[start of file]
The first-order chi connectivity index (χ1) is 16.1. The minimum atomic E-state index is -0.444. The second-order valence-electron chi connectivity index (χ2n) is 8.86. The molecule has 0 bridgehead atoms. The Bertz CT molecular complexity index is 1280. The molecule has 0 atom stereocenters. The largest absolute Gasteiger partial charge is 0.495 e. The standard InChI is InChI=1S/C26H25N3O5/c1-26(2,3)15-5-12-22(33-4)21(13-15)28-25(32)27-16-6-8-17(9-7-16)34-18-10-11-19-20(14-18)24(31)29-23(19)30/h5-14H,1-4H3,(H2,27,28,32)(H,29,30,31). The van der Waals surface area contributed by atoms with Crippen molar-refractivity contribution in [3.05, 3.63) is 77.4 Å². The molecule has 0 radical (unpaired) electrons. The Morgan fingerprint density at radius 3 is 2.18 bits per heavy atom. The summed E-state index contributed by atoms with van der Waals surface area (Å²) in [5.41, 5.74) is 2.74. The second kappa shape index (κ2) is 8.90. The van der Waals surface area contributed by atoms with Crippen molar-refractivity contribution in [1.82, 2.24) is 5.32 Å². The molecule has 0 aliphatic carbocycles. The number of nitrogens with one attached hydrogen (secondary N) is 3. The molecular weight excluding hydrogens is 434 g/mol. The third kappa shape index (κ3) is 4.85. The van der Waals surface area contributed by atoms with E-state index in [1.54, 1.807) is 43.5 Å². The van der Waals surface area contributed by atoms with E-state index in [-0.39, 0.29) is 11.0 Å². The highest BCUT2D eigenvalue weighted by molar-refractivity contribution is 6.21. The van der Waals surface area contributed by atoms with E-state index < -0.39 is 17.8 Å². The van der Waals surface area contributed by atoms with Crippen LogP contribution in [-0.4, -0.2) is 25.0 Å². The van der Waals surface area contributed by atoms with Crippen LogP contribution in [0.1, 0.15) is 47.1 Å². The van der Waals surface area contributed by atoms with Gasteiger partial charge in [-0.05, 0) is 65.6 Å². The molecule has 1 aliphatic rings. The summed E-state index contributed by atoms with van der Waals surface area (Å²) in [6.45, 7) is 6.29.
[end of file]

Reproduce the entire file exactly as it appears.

The first-order chi connectivity index (χ1) is 16.1. The minimum atomic E-state index is -0.444. The second-order valence-electron chi connectivity index (χ2n) is 8.86. The molecule has 0 bridgehead atoms. The Bertz CT molecular complexity index is 1280. The molecule has 0 atom stereocenters. The largest absolute Gasteiger partial charge is 0.495 e. The standard InChI is InChI=1S/C26H25N3O5/c1-26(2,3)15-5-12-22(33-4)21(13-15)28-25(32)27-16-6-8-17(9-7-16)34-18-10-11-19-20(14-18)24(31)29-23(19)30/h5-14H,1-4H3,(H2,27,28,32)(H,29,30,31). The van der Waals surface area contributed by atoms with Crippen molar-refractivity contribution in [3.05, 3.63) is 77.4 Å². The molecule has 0 radical (unpaired) electrons. The Morgan fingerprint density at radius 3 is 2.18 bits per heavy atom. The summed E-state index contributed by atoms with van der Waals surface area (Å²) in [5.41, 5.74) is 2.74. The second kappa shape index (κ2) is 8.90. The van der Waals surface area contributed by atoms with Crippen molar-refractivity contribution in [1.82, 2.24) is 5.32 Å². The molecule has 0 aliphatic carbocycles. The number of nitrogens with one attached hydrogen (secondary N) is 3. The molecular weight excluding hydrogens is 434 g/mol. The third kappa shape index (κ3) is 4.85. The van der Waals surface area contributed by atoms with E-state index in [1.54, 1.807) is 43.5 Å². The van der Waals surface area contributed by atoms with E-state index in [-0.39, 0.29) is 11.0 Å². The highest BCUT2D eigenvalue weighted by molar-refractivity contribution is 6.21. The van der Waals surface area contributed by atoms with E-state index < -0.39 is 17.8 Å². The van der Waals surface area contributed by atoms with Crippen LogP contribution in [-0.4, -0.2) is 25.0 Å². The van der Waals surface area contributed by atoms with Crippen LogP contribution in [0.1, 0.15) is 47.1 Å². The van der Waals surface area contributed by atoms with Gasteiger partial charge in [-0.05, 0) is 65.6 Å². The molecule has 1 aliphatic rings. The summed E-state index contributed by atoms with van der Waals surface area (Å²) in [6.45, 7) is 6.29.